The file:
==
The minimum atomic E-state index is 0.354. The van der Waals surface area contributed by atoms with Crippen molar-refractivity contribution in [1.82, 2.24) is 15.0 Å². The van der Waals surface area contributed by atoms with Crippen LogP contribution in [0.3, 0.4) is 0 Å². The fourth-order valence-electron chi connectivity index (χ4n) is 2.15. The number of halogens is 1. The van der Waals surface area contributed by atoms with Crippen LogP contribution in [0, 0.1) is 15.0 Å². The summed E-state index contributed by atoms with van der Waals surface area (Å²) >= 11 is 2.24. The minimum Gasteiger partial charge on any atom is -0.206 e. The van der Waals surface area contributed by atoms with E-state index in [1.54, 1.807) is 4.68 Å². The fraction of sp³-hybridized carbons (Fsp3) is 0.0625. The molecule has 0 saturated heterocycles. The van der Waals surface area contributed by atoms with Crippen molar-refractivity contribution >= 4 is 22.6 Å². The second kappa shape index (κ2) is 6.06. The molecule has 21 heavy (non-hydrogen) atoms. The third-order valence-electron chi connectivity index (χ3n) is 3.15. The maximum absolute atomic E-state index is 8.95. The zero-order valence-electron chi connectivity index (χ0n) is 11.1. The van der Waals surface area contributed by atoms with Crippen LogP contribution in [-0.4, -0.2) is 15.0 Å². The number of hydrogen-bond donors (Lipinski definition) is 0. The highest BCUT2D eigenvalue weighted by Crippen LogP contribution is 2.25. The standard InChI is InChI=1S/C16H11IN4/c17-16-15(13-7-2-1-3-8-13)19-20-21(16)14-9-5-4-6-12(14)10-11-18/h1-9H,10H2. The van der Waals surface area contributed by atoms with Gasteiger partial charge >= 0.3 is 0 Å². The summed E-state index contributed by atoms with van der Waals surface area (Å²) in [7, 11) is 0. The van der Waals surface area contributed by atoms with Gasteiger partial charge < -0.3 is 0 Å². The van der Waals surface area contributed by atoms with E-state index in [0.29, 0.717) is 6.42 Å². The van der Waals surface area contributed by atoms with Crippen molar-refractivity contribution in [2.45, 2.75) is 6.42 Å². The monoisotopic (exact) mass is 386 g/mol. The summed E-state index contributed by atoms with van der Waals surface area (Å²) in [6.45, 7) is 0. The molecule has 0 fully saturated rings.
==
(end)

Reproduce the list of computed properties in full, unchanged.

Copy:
The minimum atomic E-state index is 0.354. The van der Waals surface area contributed by atoms with Crippen molar-refractivity contribution in [1.82, 2.24) is 15.0 Å². The van der Waals surface area contributed by atoms with Crippen LogP contribution in [0.3, 0.4) is 0 Å². The fourth-order valence-electron chi connectivity index (χ4n) is 2.15. The number of halogens is 1. The van der Waals surface area contributed by atoms with Crippen LogP contribution in [0, 0.1) is 15.0 Å². The summed E-state index contributed by atoms with van der Waals surface area (Å²) >= 11 is 2.24. The minimum Gasteiger partial charge on any atom is -0.206 e. The van der Waals surface area contributed by atoms with E-state index in [1.54, 1.807) is 4.68 Å². The fraction of sp³-hybridized carbons (Fsp3) is 0.0625. The molecule has 0 saturated heterocycles. The van der Waals surface area contributed by atoms with Crippen molar-refractivity contribution >= 4 is 22.6 Å². The second kappa shape index (κ2) is 6.06. The molecule has 21 heavy (non-hydrogen) atoms. The third-order valence-electron chi connectivity index (χ3n) is 3.15. The maximum absolute atomic E-state index is 8.95. The zero-order valence-electron chi connectivity index (χ0n) is 11.1. The van der Waals surface area contributed by atoms with Crippen LogP contribution in [-0.4, -0.2) is 15.0 Å². The number of hydrogen-bond donors (Lipinski definition) is 0. The highest BCUT2D eigenvalue weighted by Crippen LogP contribution is 2.25. The standard InChI is InChI=1S/C16H11IN4/c17-16-15(13-7-2-1-3-8-13)19-20-21(16)14-9-5-4-6-12(14)10-11-18/h1-9H,10H2. The van der Waals surface area contributed by atoms with Gasteiger partial charge >= 0.3 is 0 Å². The summed E-state index contributed by atoms with van der Waals surface area (Å²) in [7, 11) is 0. The van der Waals surface area contributed by atoms with Gasteiger partial charge < -0.3 is 0 Å². The van der Waals surface area contributed by atoms with E-state index in [0.29, 0.717) is 6.42 Å². The van der Waals surface area contributed by atoms with Crippen molar-refractivity contribution in [2.45, 2.75) is 6.42 Å². The monoisotopic (exact) mass is 386 g/mol. The summed E-state index contributed by atoms with van der Waals surface area (Å²) in [6.45, 7) is 0. The molecule has 0 fully saturated rings.